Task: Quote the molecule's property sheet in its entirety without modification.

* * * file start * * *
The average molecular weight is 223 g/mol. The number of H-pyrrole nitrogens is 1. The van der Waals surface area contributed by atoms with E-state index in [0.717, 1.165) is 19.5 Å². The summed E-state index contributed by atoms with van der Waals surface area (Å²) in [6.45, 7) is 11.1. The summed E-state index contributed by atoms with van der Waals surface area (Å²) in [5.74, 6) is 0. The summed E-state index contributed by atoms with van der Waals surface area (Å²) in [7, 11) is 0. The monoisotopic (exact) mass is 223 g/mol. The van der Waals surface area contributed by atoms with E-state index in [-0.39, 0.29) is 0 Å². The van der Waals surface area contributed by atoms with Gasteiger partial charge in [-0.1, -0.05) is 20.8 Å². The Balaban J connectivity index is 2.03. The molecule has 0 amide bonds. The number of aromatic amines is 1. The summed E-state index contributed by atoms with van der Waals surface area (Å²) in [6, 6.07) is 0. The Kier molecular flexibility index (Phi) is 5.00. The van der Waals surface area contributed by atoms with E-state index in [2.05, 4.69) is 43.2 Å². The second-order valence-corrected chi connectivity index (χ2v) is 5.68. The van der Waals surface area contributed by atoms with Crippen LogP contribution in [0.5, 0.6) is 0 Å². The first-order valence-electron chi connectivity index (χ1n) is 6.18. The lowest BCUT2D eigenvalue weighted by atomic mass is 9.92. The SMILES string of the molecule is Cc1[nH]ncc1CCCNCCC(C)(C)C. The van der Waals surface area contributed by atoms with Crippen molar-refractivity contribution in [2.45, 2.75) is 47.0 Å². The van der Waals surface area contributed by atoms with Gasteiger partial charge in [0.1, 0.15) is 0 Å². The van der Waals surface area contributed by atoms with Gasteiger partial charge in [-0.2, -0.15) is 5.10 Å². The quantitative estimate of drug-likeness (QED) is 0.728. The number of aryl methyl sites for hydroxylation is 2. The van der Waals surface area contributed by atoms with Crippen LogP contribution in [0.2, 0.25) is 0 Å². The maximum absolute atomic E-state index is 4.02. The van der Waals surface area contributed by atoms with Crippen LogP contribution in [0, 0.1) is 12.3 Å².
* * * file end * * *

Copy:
The average molecular weight is 223 g/mol. The number of H-pyrrole nitrogens is 1. The van der Waals surface area contributed by atoms with E-state index in [0.717, 1.165) is 19.5 Å². The summed E-state index contributed by atoms with van der Waals surface area (Å²) in [6.45, 7) is 11.1. The summed E-state index contributed by atoms with van der Waals surface area (Å²) in [5.74, 6) is 0. The summed E-state index contributed by atoms with van der Waals surface area (Å²) in [7, 11) is 0. The monoisotopic (exact) mass is 223 g/mol. The van der Waals surface area contributed by atoms with E-state index in [-0.39, 0.29) is 0 Å². The van der Waals surface area contributed by atoms with Gasteiger partial charge in [-0.1, -0.05) is 20.8 Å². The Balaban J connectivity index is 2.03. The molecule has 0 amide bonds. The number of aromatic amines is 1. The summed E-state index contributed by atoms with van der Waals surface area (Å²) in [6, 6.07) is 0. The Kier molecular flexibility index (Phi) is 5.00. The van der Waals surface area contributed by atoms with E-state index in [2.05, 4.69) is 43.2 Å². The second-order valence-corrected chi connectivity index (χ2v) is 5.68. The van der Waals surface area contributed by atoms with Crippen LogP contribution in [0.5, 0.6) is 0 Å². The first-order valence-electron chi connectivity index (χ1n) is 6.18. The lowest BCUT2D eigenvalue weighted by atomic mass is 9.92. The SMILES string of the molecule is Cc1[nH]ncc1CCCNCCC(C)(C)C. The van der Waals surface area contributed by atoms with Crippen molar-refractivity contribution in [2.45, 2.75) is 47.0 Å². The van der Waals surface area contributed by atoms with Gasteiger partial charge in [0.1, 0.15) is 0 Å². The van der Waals surface area contributed by atoms with Gasteiger partial charge in [-0.2, -0.15) is 5.10 Å². The quantitative estimate of drug-likeness (QED) is 0.728. The number of aryl methyl sites for hydroxylation is 2. The van der Waals surface area contributed by atoms with Crippen LogP contribution in [0.2, 0.25) is 0 Å². The maximum absolute atomic E-state index is 4.02. The van der Waals surface area contributed by atoms with Crippen LogP contribution in [0, 0.1) is 12.3 Å².